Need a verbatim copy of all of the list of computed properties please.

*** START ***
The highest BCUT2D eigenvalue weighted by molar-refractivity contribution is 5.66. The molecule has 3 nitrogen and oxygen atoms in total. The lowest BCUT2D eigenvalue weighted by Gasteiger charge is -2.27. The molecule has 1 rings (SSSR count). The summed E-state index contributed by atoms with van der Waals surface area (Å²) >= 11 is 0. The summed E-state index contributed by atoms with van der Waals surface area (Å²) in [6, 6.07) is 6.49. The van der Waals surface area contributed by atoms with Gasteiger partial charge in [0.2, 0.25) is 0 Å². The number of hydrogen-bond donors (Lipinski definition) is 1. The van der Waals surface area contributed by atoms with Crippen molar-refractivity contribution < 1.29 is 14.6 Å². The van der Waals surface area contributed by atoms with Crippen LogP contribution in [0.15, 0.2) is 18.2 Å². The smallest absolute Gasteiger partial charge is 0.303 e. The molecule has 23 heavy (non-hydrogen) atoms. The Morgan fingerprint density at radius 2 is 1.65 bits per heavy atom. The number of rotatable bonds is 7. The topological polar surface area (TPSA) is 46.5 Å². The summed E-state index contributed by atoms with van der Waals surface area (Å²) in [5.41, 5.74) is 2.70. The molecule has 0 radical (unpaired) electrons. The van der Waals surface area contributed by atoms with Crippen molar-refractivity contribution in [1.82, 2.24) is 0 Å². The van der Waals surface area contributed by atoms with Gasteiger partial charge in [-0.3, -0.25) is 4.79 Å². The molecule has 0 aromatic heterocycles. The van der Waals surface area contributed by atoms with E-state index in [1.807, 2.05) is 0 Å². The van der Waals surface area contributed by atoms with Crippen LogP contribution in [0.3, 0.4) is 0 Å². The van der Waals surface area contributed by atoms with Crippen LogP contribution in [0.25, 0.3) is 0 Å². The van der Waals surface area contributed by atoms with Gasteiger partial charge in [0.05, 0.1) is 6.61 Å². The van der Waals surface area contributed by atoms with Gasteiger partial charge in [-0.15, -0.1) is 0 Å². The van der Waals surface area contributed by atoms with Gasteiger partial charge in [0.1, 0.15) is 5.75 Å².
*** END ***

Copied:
The highest BCUT2D eigenvalue weighted by molar-refractivity contribution is 5.66. The molecule has 3 nitrogen and oxygen atoms in total. The lowest BCUT2D eigenvalue weighted by Gasteiger charge is -2.27. The molecule has 1 rings (SSSR count). The summed E-state index contributed by atoms with van der Waals surface area (Å²) >= 11 is 0. The summed E-state index contributed by atoms with van der Waals surface area (Å²) in [6, 6.07) is 6.49. The van der Waals surface area contributed by atoms with Gasteiger partial charge in [0.2, 0.25) is 0 Å². The number of hydrogen-bond donors (Lipinski definition) is 1. The van der Waals surface area contributed by atoms with Crippen molar-refractivity contribution < 1.29 is 14.6 Å². The van der Waals surface area contributed by atoms with Crippen LogP contribution in [0.15, 0.2) is 18.2 Å². The smallest absolute Gasteiger partial charge is 0.303 e. The molecule has 23 heavy (non-hydrogen) atoms. The Morgan fingerprint density at radius 2 is 1.65 bits per heavy atom. The number of rotatable bonds is 7. The topological polar surface area (TPSA) is 46.5 Å². The summed E-state index contributed by atoms with van der Waals surface area (Å²) in [5.41, 5.74) is 2.70. The molecule has 0 radical (unpaired) electrons. The van der Waals surface area contributed by atoms with Crippen molar-refractivity contribution in [1.82, 2.24) is 0 Å². The van der Waals surface area contributed by atoms with Gasteiger partial charge in [-0.3, -0.25) is 4.79 Å². The molecule has 0 aromatic heterocycles. The van der Waals surface area contributed by atoms with E-state index in [1.807, 2.05) is 0 Å². The van der Waals surface area contributed by atoms with Crippen LogP contribution in [0.3, 0.4) is 0 Å². The van der Waals surface area contributed by atoms with Crippen LogP contribution in [0.25, 0.3) is 0 Å². The van der Waals surface area contributed by atoms with Gasteiger partial charge in [0.05, 0.1) is 6.61 Å². The van der Waals surface area contributed by atoms with Gasteiger partial charge in [-0.15, -0.1) is 0 Å². The van der Waals surface area contributed by atoms with Gasteiger partial charge in [0.1, 0.15) is 5.75 Å².